If you’ve ever used your credit card online, or over the phone, you’ve probably been asked for something known informally as the “short code” or “security code”.
That’s usually a three-digit number physically printed (but not embossed) at the right hand end of the signature strip on the back of your card.
Three digits don’t sound enough to make much of a password, and in normal circumstances they wouldn’t be.
But for what are known as card-not-present transctions, the CVV, or Card Verification Value as it is commonly known, provides a handy degree of protection against one of the most common sorts of credit card fraud, namely skimming.
Skimming is where the crooks use a booby-trapped card reader, for example glued over the real card reader on an ATM, or cunningly squeezed into the card slot on a payment terminal, to read and record the magnetic stripe on your card.
Even if you have a Chip and PIN card, the magstripe contains almost enough information for a crook to convince a website they have your card.
For example, your name as it appears on the front of the card, the “long code”, usually 16 digits across the face of the card, and the expiry date are all there on the magstripe, ready to be copied surreptitiously and used on the web.
The CVV therefore acts as a very low-tech barrier to card-not-present fraud, because most websites also require you to type in the CVV, which is not stored on the magstripe and therefore can’t be skimmed.
Of course, there are numerous caveats here, including:
- The vendor mustn’t store your CVV after the transaction is complete. The security usefulness of the CVV depends on it never lying around where it could subsequently fall foul of cyberthieves.
- The payment processor mustn’t allow too many guesses at your CVV. With unlimited guesses and a three-digit code, even a crook working entirely by hand could try all the possibilities with a few hours.
Researchers at Newcastle University in the UK recently decided to see just how effectively the second caveat was enforced, by trying to guess CVVs.
The initial findings were encouraging: after a few guesses on the same website, they’d end up locked out and unable to go and further.
Then they tried what’s called a distributed attack, using a program to submit payment requests automatically to lots of websites at the same time.
You can see where this is going.
If each website gives you five guesses, then with 200 simultaneous guesses on a range of different websites, you can get through 1000 guesses (200 × 5) in quick order without triggering a block on any of the sites.
And with 1000 guesses, you can cover all CCV possibilities from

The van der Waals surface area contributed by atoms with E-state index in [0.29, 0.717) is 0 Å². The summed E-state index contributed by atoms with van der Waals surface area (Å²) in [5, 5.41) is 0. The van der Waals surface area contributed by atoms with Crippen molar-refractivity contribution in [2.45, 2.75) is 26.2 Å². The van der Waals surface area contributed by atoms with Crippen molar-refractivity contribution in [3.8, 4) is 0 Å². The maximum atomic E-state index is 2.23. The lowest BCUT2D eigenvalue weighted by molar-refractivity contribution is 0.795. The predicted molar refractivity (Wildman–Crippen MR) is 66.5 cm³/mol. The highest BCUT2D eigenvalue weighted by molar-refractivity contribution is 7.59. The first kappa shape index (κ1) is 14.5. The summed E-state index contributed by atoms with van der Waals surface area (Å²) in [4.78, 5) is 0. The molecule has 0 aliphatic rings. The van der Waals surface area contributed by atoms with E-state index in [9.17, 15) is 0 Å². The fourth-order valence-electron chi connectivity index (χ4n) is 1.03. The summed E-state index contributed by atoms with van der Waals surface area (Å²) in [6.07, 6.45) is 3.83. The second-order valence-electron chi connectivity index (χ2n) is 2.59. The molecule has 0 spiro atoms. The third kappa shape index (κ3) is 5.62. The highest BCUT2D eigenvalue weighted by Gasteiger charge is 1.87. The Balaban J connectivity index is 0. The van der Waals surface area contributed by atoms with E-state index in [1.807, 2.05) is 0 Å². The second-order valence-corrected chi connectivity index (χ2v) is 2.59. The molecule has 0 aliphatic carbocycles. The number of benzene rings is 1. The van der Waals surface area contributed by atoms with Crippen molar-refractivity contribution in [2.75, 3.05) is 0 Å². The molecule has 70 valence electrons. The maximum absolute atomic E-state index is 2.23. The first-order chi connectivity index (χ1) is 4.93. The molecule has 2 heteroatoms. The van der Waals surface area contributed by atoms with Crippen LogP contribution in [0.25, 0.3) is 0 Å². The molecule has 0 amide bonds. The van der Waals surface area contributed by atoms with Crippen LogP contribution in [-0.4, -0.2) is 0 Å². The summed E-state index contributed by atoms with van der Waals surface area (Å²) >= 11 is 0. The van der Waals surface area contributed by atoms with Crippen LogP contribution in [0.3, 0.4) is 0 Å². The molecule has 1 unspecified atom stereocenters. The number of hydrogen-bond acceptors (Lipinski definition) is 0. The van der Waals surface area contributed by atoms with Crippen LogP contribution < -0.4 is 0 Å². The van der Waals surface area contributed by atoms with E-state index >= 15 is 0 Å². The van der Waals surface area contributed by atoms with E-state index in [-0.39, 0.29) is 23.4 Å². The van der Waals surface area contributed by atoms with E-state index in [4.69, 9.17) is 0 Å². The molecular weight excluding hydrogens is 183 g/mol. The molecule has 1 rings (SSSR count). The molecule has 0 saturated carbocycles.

999, stopping when you succeed.
Then you can go to a 201st site and order just about whatever you like, because you’ve “solved” the CVV without ever actually seeing the victim’s card.
In other words, you’d expect the payment processor’s back-end servers to keep track not just of the number of CVV guesses from each site, but the total number of guesses since your last successful purchase from any site.
According to Newcastle University, Mastercard stopped this sort of distributed guessing, but Visa did not.
Should you worry?
Considering how much credit card fraud happens without any need for CVV-guessing tricks like this, we don’t think this is a signal to give up online purchases entirely this festive season.
Afte all, if any of the sites or services you used recently kept your CVV, even if only to write it down temporarily while processing your transaction, you’re exposed anyway, so CVVs aren’t a significant barrier to determined crooks.
And if you’ve ever put your card details into a hacked or fraudulent website – even (or perhaps especially) if the transaction was never finalised – then the crooks probably already have everything they need to clone your card.
What to do?
A few simple precautions will help, regardless of your card provider:
- Don’t let your card out of your sight. Crooks working out of sight, even for just a few seconds, can skim your card easily simply by running it through two readers – a real one to process the transaction you’re expecting, and a handheld skimmer to copy your card’s data. They can also snap a sneaky picture of the back of the card to record both your signature and the CVV.
- Try to use the Chip and PIN slot when paying in person. Most chip readers only require you to insert your card far enough to connect up to the chip. This leaves most of the magstripe sticking out, making skimming the card details harder.
- If in doubt, find another retailer or ATM. Most ATMs still require you to insert your whole card, and can therefore be fitted with glued-on magstripe skimmers. If you aren’t sure, why not get hold and give it a wiggle? Skimmers often don’t feel right, because they aren’t part of the original ATM.
- Stick to online retailers you trust. Check the address bar of the payment page, make sure you’re on an encrypted (HTTPS) site, and if you see any web certificate warnings, bail out immediately.
- Keep an eye on your statements. If your bank has a service to send you a message notifying you when transactions take place, consider turning it on.